A team of scientists lead by Danish geologist Nicolaj Krog Larsen have managed to quantify how the Greenland Ice Sheet reacted to a warm period 8,000-5,000 years ago. Back then temperatures were 2-4 degrees C warmer than present. Their results have just been published in the scientific journal Geology, and are important as we are rapidly closing in on similar temperatures.

The second largest ice sheet in the world has formed around 110’000 years ago. But it has varied in size since, depending on the climate conditions.
The second largest ice sheet in the world has formed around 110’000 years ago. But it has varied in size since, depending on the climate conditions.

While the world is preparing for a rising global sea-level, a group of scientists led by Dr. Nicolaj Krog Larsen, Aarhus University in Denmark and Professor Kurt Kjær, Natural History Museum of Denmark ventured off to Greenland to investigate how fast the Greenland Ice Sheet reacted to past warming. With hard work and high spirits the scientists spent six summers coring lakes in the ice free land surrounding the ice sheet. The lakes act as a valuable archive as they store glacial meltwater sediments in periods where the ice is advanced. That way is possible to study and precisely date periods in time when the ice was smaller than present. “It has been hard work getting all these lake cores home, but is has definitely been worth the effort. Finally we are able to describe the ice sheet’s response to earlier warm periods,” says Dr. Nicolaj Krog Larsen of Aarhus University, Denmark.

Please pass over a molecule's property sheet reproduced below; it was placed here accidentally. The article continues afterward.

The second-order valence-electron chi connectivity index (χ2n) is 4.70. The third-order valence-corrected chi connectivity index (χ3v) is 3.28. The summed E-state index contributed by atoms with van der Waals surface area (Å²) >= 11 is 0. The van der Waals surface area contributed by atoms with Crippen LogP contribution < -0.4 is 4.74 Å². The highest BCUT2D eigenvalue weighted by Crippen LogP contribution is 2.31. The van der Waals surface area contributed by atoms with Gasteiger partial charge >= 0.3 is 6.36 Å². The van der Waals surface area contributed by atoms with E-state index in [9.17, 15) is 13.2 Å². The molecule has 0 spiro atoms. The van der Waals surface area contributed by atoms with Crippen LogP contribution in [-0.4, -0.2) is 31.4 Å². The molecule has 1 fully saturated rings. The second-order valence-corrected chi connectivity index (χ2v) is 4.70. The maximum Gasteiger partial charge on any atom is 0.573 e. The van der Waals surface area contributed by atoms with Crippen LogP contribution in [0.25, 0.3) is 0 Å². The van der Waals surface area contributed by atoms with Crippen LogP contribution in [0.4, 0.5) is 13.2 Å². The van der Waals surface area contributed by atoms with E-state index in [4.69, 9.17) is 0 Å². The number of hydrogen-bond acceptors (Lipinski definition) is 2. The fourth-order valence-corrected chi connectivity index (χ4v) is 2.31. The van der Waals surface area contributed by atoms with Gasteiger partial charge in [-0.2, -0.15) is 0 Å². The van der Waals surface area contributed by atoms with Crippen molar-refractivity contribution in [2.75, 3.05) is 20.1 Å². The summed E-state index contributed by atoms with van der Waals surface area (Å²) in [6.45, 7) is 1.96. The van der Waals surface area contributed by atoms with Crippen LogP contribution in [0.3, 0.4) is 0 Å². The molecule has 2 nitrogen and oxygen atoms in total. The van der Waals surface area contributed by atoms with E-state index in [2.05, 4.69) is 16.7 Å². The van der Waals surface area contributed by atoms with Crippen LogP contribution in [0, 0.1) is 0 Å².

The small lake was one of the sampling sites in the project. It had received meltwater from the glacier when it was further advanced. Photo: Nicolaj Larsen
The small lake was one of the sampling sites in the project. It had received meltwater from the glacier when it was further advanced. Photo: Nicolaj Larsen

The size of the Greenland Ice Sheet has varied since the Ice Age ended 11,500 years ago, and scientists have long sought to investigate the response to the warmest period 8,000-5,000 years ago where the temperatures were 2-4 °C warmer than present. “The glaciers always leave evidence about their presence in the landscape. So far the problem has just been that the evidence is removed by new glacial advances. That is why it is unique that we are now able to quantify the mass loss during past warming by combining the lake sediment records with state-of-the-art modelling,” says Professor Kurt Kjær, Natural History Museum of Denmark.

Sampling in the lakes was no easy task and required a small platform to take the sediment samples. Photo: Kurt Kjaer
Sampling in the lakes was no easy task and required a small platform to take the sediment samples. Photo: Kurt Kjaer

Their results show that the ice had its smallest extent exactly during the warming 8,000-5,000 years ago – with that knowledge in hand they were able to review all available ice sheet models and choose the ones that best reproduced the reality of the past warming. The best models show that during this period the ice sheet was losing mass at a rate of 100 Gigaton per year for several thousand years, and delivered the equivalent of 16 cm of global sea-level rise when temperatures were 2-4 °C warmer. For comparison, the mass loss in the last 25 years has varied between 0-400 Gigaton per year, and it is expected that the Arctic will warm 2-7 °C by the year 2100.

Source: Natural History Museum of Denamrk